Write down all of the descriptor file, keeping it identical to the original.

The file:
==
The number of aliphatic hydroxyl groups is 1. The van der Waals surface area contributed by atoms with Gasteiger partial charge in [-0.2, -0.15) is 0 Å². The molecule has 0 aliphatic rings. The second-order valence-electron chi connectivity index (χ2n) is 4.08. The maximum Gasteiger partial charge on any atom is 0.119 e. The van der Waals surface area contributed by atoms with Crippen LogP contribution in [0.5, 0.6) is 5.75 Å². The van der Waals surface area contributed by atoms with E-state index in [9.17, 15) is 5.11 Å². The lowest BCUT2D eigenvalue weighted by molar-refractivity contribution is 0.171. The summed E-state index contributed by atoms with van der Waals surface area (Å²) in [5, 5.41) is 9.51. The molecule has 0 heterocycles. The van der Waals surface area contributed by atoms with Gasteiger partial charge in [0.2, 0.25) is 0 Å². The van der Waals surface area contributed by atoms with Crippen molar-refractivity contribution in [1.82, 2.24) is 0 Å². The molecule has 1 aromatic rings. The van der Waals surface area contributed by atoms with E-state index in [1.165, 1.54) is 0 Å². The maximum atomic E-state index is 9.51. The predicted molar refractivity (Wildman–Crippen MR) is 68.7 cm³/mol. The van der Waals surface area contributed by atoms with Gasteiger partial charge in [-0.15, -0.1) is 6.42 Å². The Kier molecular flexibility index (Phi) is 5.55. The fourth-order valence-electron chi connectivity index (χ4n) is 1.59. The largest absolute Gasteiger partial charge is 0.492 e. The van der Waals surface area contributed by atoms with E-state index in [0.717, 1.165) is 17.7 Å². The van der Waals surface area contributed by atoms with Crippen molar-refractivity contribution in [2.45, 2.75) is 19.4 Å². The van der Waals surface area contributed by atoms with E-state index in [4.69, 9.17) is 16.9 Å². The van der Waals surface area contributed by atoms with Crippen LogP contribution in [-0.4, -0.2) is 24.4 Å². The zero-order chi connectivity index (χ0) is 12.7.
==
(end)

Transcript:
The number of aliphatic hydroxyl groups is 1. The van der Waals surface area contributed by atoms with Gasteiger partial charge in [-0.2, -0.15) is 0 Å². The molecule has 0 aliphatic rings. The second-order valence-electron chi connectivity index (χ2n) is 4.08. The maximum Gasteiger partial charge on any atom is 0.119 e. The van der Waals surface area contributed by atoms with Crippen LogP contribution in [0.5, 0.6) is 5.75 Å². The van der Waals surface area contributed by atoms with E-state index in [9.17, 15) is 5.11 Å². The lowest BCUT2D eigenvalue weighted by molar-refractivity contribution is 0.171. The summed E-state index contributed by atoms with van der Waals surface area (Å²) in [5, 5.41) is 9.51. The molecule has 0 heterocycles. The van der Waals surface area contributed by atoms with Gasteiger partial charge in [0.2, 0.25) is 0 Å². The van der Waals surface area contributed by atoms with Crippen molar-refractivity contribution in [1.82, 2.24) is 0 Å². The molecule has 1 aromatic rings. The van der Waals surface area contributed by atoms with E-state index in [1.165, 1.54) is 0 Å². The maximum atomic E-state index is 9.51. The predicted molar refractivity (Wildman–Crippen MR) is 68.7 cm³/mol. The van der Waals surface area contributed by atoms with Gasteiger partial charge in [-0.15, -0.1) is 6.42 Å². The Kier molecular flexibility index (Phi) is 5.55. The fourth-order valence-electron chi connectivity index (χ4n) is 1.59. The largest absolute Gasteiger partial charge is 0.492 e. The van der Waals surface area contributed by atoms with E-state index in [0.717, 1.165) is 17.7 Å². The van der Waals surface area contributed by atoms with Crippen molar-refractivity contribution in [2.45, 2.75) is 19.4 Å². The van der Waals surface area contributed by atoms with E-state index in [4.69, 9.17) is 16.9 Å². The van der Waals surface area contributed by atoms with Crippen LogP contribution in [-0.4, -0.2) is 24.4 Å². The zero-order chi connectivity index (χ0) is 12.7.